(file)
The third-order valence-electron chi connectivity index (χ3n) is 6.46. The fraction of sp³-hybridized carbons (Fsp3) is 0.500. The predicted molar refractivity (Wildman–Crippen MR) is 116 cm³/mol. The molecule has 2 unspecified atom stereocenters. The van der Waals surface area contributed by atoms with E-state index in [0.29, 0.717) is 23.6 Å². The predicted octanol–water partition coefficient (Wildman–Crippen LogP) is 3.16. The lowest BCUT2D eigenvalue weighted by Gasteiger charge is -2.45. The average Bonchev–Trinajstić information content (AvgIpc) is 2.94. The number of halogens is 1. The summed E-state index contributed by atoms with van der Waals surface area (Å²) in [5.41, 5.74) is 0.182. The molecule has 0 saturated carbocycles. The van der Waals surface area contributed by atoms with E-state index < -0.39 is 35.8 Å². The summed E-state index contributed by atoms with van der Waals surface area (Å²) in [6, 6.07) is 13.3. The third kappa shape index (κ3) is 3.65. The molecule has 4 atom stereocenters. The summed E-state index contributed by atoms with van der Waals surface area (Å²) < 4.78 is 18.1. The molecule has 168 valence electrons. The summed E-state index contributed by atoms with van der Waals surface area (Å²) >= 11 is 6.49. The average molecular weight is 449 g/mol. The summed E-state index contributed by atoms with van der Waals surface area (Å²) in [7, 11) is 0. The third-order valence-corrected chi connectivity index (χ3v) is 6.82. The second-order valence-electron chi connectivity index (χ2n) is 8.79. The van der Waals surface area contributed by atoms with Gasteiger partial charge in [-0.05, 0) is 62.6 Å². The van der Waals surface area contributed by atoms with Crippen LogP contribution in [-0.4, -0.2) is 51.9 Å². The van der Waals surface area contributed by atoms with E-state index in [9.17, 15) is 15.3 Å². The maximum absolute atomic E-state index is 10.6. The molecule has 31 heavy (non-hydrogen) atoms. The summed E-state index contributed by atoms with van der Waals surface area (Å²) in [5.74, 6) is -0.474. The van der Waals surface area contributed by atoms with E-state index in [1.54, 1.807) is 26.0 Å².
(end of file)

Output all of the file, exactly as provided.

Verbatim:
The third-order valence-electron chi connectivity index (χ3n) is 6.46. The fraction of sp³-hybridized carbons (Fsp3) is 0.500. The predicted molar refractivity (Wildman–Crippen MR) is 116 cm³/mol. The molecule has 2 unspecified atom stereocenters. The van der Waals surface area contributed by atoms with E-state index in [0.29, 0.717) is 23.6 Å². The predicted octanol–water partition coefficient (Wildman–Crippen LogP) is 3.16. The lowest BCUT2D eigenvalue weighted by Gasteiger charge is -2.45. The average Bonchev–Trinajstić information content (AvgIpc) is 2.94. The number of halogens is 1. The summed E-state index contributed by atoms with van der Waals surface area (Å²) in [5.41, 5.74) is 0.182. The molecule has 0 saturated carbocycles. The van der Waals surface area contributed by atoms with E-state index < -0.39 is 35.8 Å². The summed E-state index contributed by atoms with van der Waals surface area (Å²) in [6, 6.07) is 13.3. The third kappa shape index (κ3) is 3.65. The molecule has 4 atom stereocenters. The summed E-state index contributed by atoms with van der Waals surface area (Å²) < 4.78 is 18.1. The molecule has 168 valence electrons. The summed E-state index contributed by atoms with van der Waals surface area (Å²) >= 11 is 6.49. The average molecular weight is 449 g/mol. The summed E-state index contributed by atoms with van der Waals surface area (Å²) in [7, 11) is 0. The third-order valence-corrected chi connectivity index (χ3v) is 6.82. The second-order valence-electron chi connectivity index (χ2n) is 8.79. The van der Waals surface area contributed by atoms with Gasteiger partial charge in [-0.05, 0) is 62.6 Å². The van der Waals surface area contributed by atoms with Crippen LogP contribution in [-0.4, -0.2) is 51.9 Å². The van der Waals surface area contributed by atoms with E-state index in [9.17, 15) is 15.3 Å². The maximum absolute atomic E-state index is 10.6. The molecule has 31 heavy (non-hydrogen) atoms. The summed E-state index contributed by atoms with van der Waals surface area (Å²) in [5.74, 6) is -0.474. The van der Waals surface area contributed by atoms with E-state index in [1.54, 1.807) is 26.0 Å².